By the end of the second day of the Institute, workshop participants experienced the type of active and interactive learning experiences that can help students to become more motivated, energized, and accountable to both themselves and others in the classroom. Participants also received several resources that can be used when planning interactive learning experiences for deep learning and critical thinking throughout the semester.

Bransford, J. D., Brown, A. L., & Cocking, R. R. (Eds.). (2000). How people learn: Brain, mind, experience, and school. Commission on Behavioral and Social Sciences and Education National Research Council. Washington, DC: National Academy Press.

Millis, B. J. (2010). Idea Paper #47. Promoting deep learning. The Idea Center. www.ideaedu/org/sites/default/files/IDEA_Paper_47.pdf

For further information on these topics and other teaching-related issues, contact Faculty Development and Instructional Design Center at facdev@niu.edu or 815.753.0595.

 

Blackboard Open Labs August 25 – 29

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Blackboard Open LabEvery day this week, August 25 – 29, the Faculty Development and Instructional Design Center will be hosting a Blackboard Open Lab. This is an excellent opportunity for NIU faculty, staff, and TAs to ask specific questions about how to set up their courses in Blackboard. Whether you want to know how to communicative effectively with students to increase retention, add videos that stream flawlessly, set up your weighted grading formula in the Grade Center, or establish Groups to simplify collaboration, the staff from Faculty Development will be on hand to answer your questions individually.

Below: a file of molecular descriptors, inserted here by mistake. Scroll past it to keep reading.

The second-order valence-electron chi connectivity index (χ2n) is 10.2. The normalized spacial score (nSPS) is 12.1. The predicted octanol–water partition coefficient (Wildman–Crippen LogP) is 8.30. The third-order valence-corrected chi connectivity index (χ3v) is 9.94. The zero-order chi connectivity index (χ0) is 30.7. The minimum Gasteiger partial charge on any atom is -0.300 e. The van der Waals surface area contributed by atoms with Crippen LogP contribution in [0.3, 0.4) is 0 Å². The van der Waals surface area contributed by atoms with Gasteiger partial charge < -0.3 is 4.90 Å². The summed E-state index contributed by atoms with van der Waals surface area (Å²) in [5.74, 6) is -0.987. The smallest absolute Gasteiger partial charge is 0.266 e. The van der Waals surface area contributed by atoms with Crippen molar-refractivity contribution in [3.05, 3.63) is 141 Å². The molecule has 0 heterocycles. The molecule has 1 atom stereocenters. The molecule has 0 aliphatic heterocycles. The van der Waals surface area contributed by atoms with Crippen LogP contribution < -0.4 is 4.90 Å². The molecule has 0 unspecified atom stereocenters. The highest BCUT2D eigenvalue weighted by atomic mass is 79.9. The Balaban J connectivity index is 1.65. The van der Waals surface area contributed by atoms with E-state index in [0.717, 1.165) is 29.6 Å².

The Open Lab is available Monday, August 25 through Friday, August 29, from 11 am to 1 pm every day in Adams Hall, Room 323. Feel free to drop in – no registration required! Unfortunately, we cannot provide a general overview of Blackboard at this session, but will be happy to answer specific questions about using Blackboard.

How to Go Beyond the Textbook Using Open Educational Resources

Almost 30 participants braved the extremely cold weather on January 10, 2014 for the afternoon session of the second day of the Spring Teaching Effectiveness Institute on Beyond the Textbook: Using Open Educational Resources.

Tracy Miller, presenting
Tracy Miller, Online Teaching Coordinator, introduces Open Educational Resources at Teaching Effectiveness Institute

Creating educational resources for students can be time-consuming and potentially expensive. Open Educational Resources (OER) are free resources that can supplement teaching and learning needs. OER can include lesson plans, learning modules, videos, and interactives, just to name a few. However, Institute participants wanted to know: How do we find reliable resources, do we have permission to use them, and how do we add it to our courses?